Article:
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Messaging policy and compliance

Applies to: Exchange Server 2013

Email has become a reliable and ubiquitous communication medium for information workers in organizations of all sizes. Messaging stores and mailboxes have become repositories of valuable data. It's important for organizations to formulate messaging policies that dictate the fair use of their messaging systems, provide user guidelines for how to act on the policies, and where required, provide details about the types of communication that may not be allowed.

Organizations must also create policies to manage email lifecycle, retain messages for the length of time based on business, legal, and regulatory requirements, preserve email records for litigation and investigation purposes, and be prepared to search and provide the required email records to fulfill eDiscovery requests.

Leakage of sensitive information such as intellectual property, trade secrets, business plans, and personally identifiable information (PII) collected or handled by your organization must also be protected.

The following table provides an overview of the messaging policy and compliance features in Microsoft Exchange Server 2013 and includes links to topics that will help you learn about and manage these features.

Feature Description Resources
Messaging records management (MRM) To comply with applicable regulations or meet legal or business requirements, organizations include email lifecycle policies as part of their messaging policy. Common questions that should be addressed by these policies include:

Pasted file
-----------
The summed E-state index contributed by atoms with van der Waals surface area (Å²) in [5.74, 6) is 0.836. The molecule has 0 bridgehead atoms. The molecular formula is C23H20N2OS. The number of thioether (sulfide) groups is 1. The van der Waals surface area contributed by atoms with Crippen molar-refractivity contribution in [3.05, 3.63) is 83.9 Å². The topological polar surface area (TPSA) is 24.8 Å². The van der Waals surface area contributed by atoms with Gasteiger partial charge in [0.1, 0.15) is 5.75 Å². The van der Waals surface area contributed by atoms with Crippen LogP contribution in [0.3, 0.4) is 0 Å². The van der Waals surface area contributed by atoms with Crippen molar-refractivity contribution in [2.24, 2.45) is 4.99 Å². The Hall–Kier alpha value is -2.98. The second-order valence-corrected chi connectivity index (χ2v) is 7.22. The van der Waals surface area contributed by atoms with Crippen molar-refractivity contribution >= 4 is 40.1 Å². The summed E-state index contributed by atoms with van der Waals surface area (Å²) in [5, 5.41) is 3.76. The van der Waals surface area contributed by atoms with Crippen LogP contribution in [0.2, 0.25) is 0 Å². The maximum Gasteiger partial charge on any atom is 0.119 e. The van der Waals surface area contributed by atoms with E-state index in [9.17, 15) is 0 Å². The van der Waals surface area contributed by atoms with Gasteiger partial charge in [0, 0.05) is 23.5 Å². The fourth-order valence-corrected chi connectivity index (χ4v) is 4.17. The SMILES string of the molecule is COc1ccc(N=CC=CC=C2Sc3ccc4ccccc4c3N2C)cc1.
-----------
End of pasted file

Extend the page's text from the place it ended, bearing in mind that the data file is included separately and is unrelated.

• How long should messages be retained?
  • Where should the messages be retained?
  • Should all messages be retained for the same period?

Exchange 2013 includes MRM features that allow you to implement your organization's email lifecycle policies. You can use MRM to apply uniform retention settings to all messages, use custom retention policies to apply a baseline retention setting for the mailbox, and optionally allow users to classify messages so that they can be retained for a specified duration.

Messaging records management
In-Place Archiving In-Place Archiving helps you regain control of your organization's messaging data by eliminating the need for personal store (.pst) files and allowing users to store messages in an archive mailbox accessible in Outlook 2010 and later and Outlook Web App. In-Place Archiving in Exchange 2013
In-Place Hold When a reasonable expectation of litigation exists, organizations are required to preserve electronically stored information (ESI), including email that's relevant to the case. In-Place Hold allows you to search and preserve messages matching query parameters. Messages are protected from deletion, modification, and tampering and can be preserved indefinitely or for a specified period. In-Place Hold and Litigation Hold
In-Place eDiscovery In-Place eDiscovery allows you to search mailbox data across your Exchange organization, preview search results, and copy them to a Discovery mailbox. In-Place eDiscovery